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Bathtub: The Great Lakes just had their warmest November on record and research from the Environmental Law and Policy Center suggests the region has warmed more quickly than other parts of the U.S. Warmer lake temperatures have resulted in a decrease in ice cover and less ice means the lakes are absorbing more solar radiation, increasing warmth and evaporation. The La Niña climate pattern could add to the warming this winter, contributing to an increase in lake effect snow. This occurs when cool air passes over the relatively warm lakes, producing clouds and snow. “This winter will be a warm winter, a mild winter and less ice cover and that will lead to more lake-effect snow,” said Jia Wang, a climatologist at the National Oceanic and Atmospheric Administration's Great Lakes Environmental Research Laboratory. (Michigan Radio)
Survey says: Climate change and other pressures have U.S. and Canadian citizens concerned about the health of the Great Lakes, according to a new poll from the Great Lakes Water Quality Board. The poll found:
- 33% said their favorite lake is in poor condition and lakes Michigan, Erie and Ontario were considered in worse shape than Superior and Huron.
- 30% said it’s not safe to swim in the Great Lakes, while 40% said it is safe.
- 36% said Great Lakes water is unsafe to drink and 29% said it is safe.
- 90% replied that it was important that the health and water quality of the Great Lakes be protected, an increase from 88% in 2018 and 85% in 2015.
- Algal blooms were listed as a top concern, followed by invasive species, sewer overflows, flooding and climate change. (Michigan Radio)
See @AVZejnati's post on Twitter.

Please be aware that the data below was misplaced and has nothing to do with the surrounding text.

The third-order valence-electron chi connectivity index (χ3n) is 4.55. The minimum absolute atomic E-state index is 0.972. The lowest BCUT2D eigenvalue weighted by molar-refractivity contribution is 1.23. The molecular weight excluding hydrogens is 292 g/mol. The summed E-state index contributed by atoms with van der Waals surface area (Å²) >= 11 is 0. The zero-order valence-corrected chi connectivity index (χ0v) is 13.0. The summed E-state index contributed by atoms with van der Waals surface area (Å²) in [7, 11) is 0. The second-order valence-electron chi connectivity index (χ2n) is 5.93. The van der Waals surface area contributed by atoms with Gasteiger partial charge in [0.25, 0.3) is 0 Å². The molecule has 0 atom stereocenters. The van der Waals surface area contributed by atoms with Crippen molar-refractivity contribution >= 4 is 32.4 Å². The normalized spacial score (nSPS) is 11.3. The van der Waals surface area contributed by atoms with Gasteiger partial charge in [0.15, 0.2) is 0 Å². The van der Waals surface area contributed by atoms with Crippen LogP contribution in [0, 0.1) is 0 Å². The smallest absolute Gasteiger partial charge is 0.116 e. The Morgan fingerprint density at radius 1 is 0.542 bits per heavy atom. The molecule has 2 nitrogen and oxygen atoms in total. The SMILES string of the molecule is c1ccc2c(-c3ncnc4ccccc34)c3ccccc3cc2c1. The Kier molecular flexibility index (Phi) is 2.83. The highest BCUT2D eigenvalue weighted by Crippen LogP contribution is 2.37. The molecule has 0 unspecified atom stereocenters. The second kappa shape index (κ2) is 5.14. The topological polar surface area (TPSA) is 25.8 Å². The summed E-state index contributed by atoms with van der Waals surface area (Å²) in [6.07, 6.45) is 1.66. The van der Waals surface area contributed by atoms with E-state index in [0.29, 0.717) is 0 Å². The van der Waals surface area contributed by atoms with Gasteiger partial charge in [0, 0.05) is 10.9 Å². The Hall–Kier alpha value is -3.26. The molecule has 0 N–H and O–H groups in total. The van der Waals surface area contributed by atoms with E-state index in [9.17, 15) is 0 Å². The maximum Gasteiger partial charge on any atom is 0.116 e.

Public comment: Michigan residents have some thoughts on how the state can meet its goal of becoming “carbon neutral” by 2050. At an online forum last week, Michiganders spoke out in favor of electric vehicles, rooftop solar and other renewable energy options. Alison Sutter, for the city of Grand Rapids, said the state’s climate plan should pay special attention to initiatives in communities of color. “Environmental justice communities really need to be prioritized in terms of looking to directly reduce the energy burden in those communities as well as emissions for communities of color and looking at specific goals to deploy clean energy resources,” she said. However, Kate Madigan, executive director for Michigan Climate Action, warned that the state’s goal could be jeopardized by industries that profit from pollution. “We now have plenty of evidence that fossil fuel companies and industry groups intentionally misled the public and spent millions of dollars influencing policymakers to take no action on climate change for many decades,” she said. (MLive)
Chips wanted: The U.S. will need more domestic semiconductor manufacturing to meet its goal of having electric vehicles make up half of all vehicles sold by 2030, according to Commerce Secretary Gina Ramondo. Computer chips are already in short supply and electric cars could make the problem more acute because they use more chips per vehicle. Raimondo is pushing for passage of the Chips Act, which would send $52 million in subsidies toward semiconductor manufacturing and research. “Probably the car you drive now has hundreds of chips. The (electric vehicle) that we want you to buy over time has two thousand chips,” Raimondo said in a speech to the Detroit Economic Club. (WaPo)
Unequal opportunities: The recently passed federal infrastructure bill has raised questions about how the $50 billion included in the legislation for climate resilience will be allocated. President Biden has promised to send 40 percent of climate spending to underserved communities, but historically whiter and wealthier communities have received the majority of federal grants so far. Billions of dollars in the infrastructure bill will go to competitive grants programs, which can undercut the ability of communities with fewer resources to secure funding. Communities also often have to pay for a portion of the project as well as prove that the value of the properties they want to protect are worth more than the cost of the project. These requirements can be prohibitive for many low-income communities. (NY Times)
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